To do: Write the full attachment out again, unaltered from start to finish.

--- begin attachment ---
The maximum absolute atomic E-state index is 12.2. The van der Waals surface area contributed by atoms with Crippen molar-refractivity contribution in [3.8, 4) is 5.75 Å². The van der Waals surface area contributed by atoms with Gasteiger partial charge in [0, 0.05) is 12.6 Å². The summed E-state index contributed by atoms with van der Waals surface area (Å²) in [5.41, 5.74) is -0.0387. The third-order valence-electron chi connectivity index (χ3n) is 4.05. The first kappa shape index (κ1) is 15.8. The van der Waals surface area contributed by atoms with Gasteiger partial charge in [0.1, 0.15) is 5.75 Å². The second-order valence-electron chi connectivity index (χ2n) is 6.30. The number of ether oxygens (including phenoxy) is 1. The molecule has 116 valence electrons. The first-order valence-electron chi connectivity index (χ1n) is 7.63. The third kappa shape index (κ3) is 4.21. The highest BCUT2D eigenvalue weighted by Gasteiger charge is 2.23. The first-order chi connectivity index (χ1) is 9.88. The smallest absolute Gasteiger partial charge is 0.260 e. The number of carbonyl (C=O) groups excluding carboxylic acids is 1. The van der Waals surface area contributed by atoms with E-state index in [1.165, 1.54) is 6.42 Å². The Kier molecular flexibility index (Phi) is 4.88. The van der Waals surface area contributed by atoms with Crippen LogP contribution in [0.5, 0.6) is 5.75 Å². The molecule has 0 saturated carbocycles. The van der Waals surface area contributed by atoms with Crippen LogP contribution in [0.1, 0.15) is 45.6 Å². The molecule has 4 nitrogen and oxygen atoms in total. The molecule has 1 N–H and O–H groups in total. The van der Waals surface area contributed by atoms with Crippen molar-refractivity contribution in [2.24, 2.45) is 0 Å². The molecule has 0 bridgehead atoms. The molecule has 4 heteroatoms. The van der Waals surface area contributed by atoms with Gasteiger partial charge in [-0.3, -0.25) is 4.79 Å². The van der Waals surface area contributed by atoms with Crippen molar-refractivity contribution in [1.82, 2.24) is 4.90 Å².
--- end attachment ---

The maximum absolute atomic E-state index is 12.2. The van der Waals surface area contributed by atoms with Crippen molar-refractivity contribution in [3.8, 4) is 5.75 Å². The van der Waals surface area contributed by atoms with Gasteiger partial charge in [0, 0.05) is 12.6 Å². The summed E-state index contributed by atoms with van der Waals surface area (Å²) in [5.41, 5.74) is -0.0387. The third-order valence-electron chi connectivity index (χ3n) is 4.05. The first kappa shape index (κ1) is 15.8. The van der Waals surface area contributed by atoms with Gasteiger partial charge in [0.1, 0.15) is 5.75 Å². The second-order valence-electron chi connectivity index (χ2n) is 6.30. The number of ether oxygens (including phenoxy) is 1. The molecule has 116 valence electrons. The first-order valence-electron chi connectivity index (χ1n) is 7.63. The third kappa shape index (κ3) is 4.21. The highest BCUT2D eigenvalue weighted by Gasteiger charge is 2.23. The first-order chi connectivity index (χ1) is 9.88. The smallest absolute Gasteiger partial charge is 0.260 e. The number of carbonyl (C=O) groups excluding carboxylic acids is 1. The van der Waals surface area contributed by atoms with E-state index in [1.165, 1.54) is 6.42 Å². The Kier molecular flexibility index (Phi) is 4.88. The van der Waals surface area contributed by atoms with Crippen LogP contribution in [0.5, 0.6) is 5.75 Å². The molecule has 0 saturated carbocycles. The van der Waals surface area contributed by atoms with Crippen LogP contribution in [0.1, 0.15) is 45.6 Å². The molecule has 4 nitrogen and oxygen atoms in total. The molecule has 1 N–H and O–H groups in total. The van der Waals surface area contributed by atoms with Crippen molar-refractivity contribution in [2.24, 2.45) is 0 Å². The molecule has 0 bridgehead atoms. The molecule has 4 heteroatoms. The van der Waals surface area contributed by atoms with Gasteiger partial charge in [-0.3, -0.25) is 4.79 Å². The van der Waals surface area contributed by atoms with Crippen molar-refractivity contribution in [1.82, 2.24) is 4.90 Å².